For starters, Reader, on this super busy day when I almost don’t make it to posting, I want to fully thank you for however long you’ve been with me as I realize this blog has now entered its third year. Both the blog and I have changed over the years, but man—it is good to still be walking this road with you, and to be walking this road at all.
So, this book. Poetry books—especially poetry books with lots of poems—take a lot of time to read because the very nature of poetry is deceptively quick, as in you read it quickly but realize you didn’t really get all of that. If you want to truly read poetry, you must linger on it, savor it, listen to the responses it ellicits in you. Poetry is inherently participatory, and participation takes time.
When coupled with Scripture, the necessary time lengthens even further as you consider the way you are dialoguing not only with the poem but with the way the original poet is speaking to this inspiration text. It’s like overhearing a conversation even while having one, and sorting that out takes a bit.
I need to go back and re-read it.
Most poetry books are like that—they take several readings to settle into your bones, which is where the best poetry lives anyway. On this first reading, though, I was surprised to find that I didn’t like it as much as the first volume. I think a large part of that was that the Old Testament (OT) is inherently more poetic to begin with, what with the whole Psalms thing and the image-laden stories and angst of a wandering people. The NT has a lot more abstract theology that can be harder to translate. Also, the editing in this volume felt far less solid, which is odd considering it’s the same people. Beyond a noticeable uptic in typos, there were just a lot of odd editorial choices: a wide selection of really long poems and excerpts, a curiously thin selection of modern poems, and a lot of very tangential connections between poems and their Scriptures. Again, a lot of the NT is hard to write on (whether because of intangibility or because it’s easier to be angry with the OT and therefore write that passion), I get that. I just wasn’t as overwhelmed and pushed to my own muse by this volume.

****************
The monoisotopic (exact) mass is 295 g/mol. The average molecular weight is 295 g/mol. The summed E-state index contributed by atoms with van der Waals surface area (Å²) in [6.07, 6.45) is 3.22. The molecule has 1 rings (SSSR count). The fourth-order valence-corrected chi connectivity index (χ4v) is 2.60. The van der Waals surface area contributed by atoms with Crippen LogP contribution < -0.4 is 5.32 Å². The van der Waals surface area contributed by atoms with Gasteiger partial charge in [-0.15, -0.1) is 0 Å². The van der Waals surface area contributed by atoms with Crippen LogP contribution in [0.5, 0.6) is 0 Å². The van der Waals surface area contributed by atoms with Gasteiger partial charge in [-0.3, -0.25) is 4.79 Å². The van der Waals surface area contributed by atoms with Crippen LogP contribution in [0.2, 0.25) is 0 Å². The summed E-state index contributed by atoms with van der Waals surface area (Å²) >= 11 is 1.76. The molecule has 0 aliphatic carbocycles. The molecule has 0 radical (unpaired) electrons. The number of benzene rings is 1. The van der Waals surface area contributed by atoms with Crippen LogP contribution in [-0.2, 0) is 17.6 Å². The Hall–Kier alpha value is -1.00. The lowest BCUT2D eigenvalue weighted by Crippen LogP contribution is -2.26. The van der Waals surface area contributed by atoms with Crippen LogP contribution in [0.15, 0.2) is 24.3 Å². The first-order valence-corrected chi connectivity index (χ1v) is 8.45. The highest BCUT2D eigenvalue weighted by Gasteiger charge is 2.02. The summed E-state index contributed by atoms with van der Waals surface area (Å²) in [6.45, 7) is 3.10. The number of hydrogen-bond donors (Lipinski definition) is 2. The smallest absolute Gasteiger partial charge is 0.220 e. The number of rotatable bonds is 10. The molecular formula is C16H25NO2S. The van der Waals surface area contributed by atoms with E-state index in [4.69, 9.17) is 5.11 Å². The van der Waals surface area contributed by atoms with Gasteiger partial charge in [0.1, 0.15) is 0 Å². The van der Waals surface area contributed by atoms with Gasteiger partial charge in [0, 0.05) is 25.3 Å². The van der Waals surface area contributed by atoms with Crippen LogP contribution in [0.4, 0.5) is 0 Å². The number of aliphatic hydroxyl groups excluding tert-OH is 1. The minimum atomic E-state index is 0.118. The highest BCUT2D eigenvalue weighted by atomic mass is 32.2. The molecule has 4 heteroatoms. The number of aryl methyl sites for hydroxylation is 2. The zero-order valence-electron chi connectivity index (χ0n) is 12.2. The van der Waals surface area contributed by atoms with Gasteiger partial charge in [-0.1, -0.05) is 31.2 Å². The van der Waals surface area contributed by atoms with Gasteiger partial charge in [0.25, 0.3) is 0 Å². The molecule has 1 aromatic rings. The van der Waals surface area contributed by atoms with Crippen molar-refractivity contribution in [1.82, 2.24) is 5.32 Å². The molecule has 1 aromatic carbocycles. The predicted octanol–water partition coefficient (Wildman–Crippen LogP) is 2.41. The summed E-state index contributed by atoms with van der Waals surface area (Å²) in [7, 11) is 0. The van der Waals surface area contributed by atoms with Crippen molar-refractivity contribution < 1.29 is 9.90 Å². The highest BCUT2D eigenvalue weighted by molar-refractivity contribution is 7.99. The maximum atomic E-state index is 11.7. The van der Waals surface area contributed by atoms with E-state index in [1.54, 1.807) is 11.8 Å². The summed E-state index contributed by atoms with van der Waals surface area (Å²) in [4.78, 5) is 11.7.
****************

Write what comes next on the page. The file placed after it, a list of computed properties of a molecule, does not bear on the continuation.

I do still love the concept, though. And I think the way they did the Gospels was smart—rather than trying to match every poem to a specific Gospel verse, the editors took poems that were responding to various parables and instances and paired them with the verse nearest to that point. They amalgamated the Gospels into one (which is far easier with the synoptics than with John, but they managed it) fairly coherent storyline and added in poems as relevant, and it worked pretty well. Again, though, the selections were a bit weird in terms of all the great Gospel-inspired English poetry out there.
So last week I had dinner with Interpreter, which was great for a number of reasons, but one of the things he said to me was that I need to read and write more poetry. I think he’s right (but don’t tell him), and I will…later. I think diving back into this right now would be unwise, but I do think I need to re-read this and really sift through it some more. For the moment, though, there’s a whole other shelf of poetry in my house, and some of it is calling my name…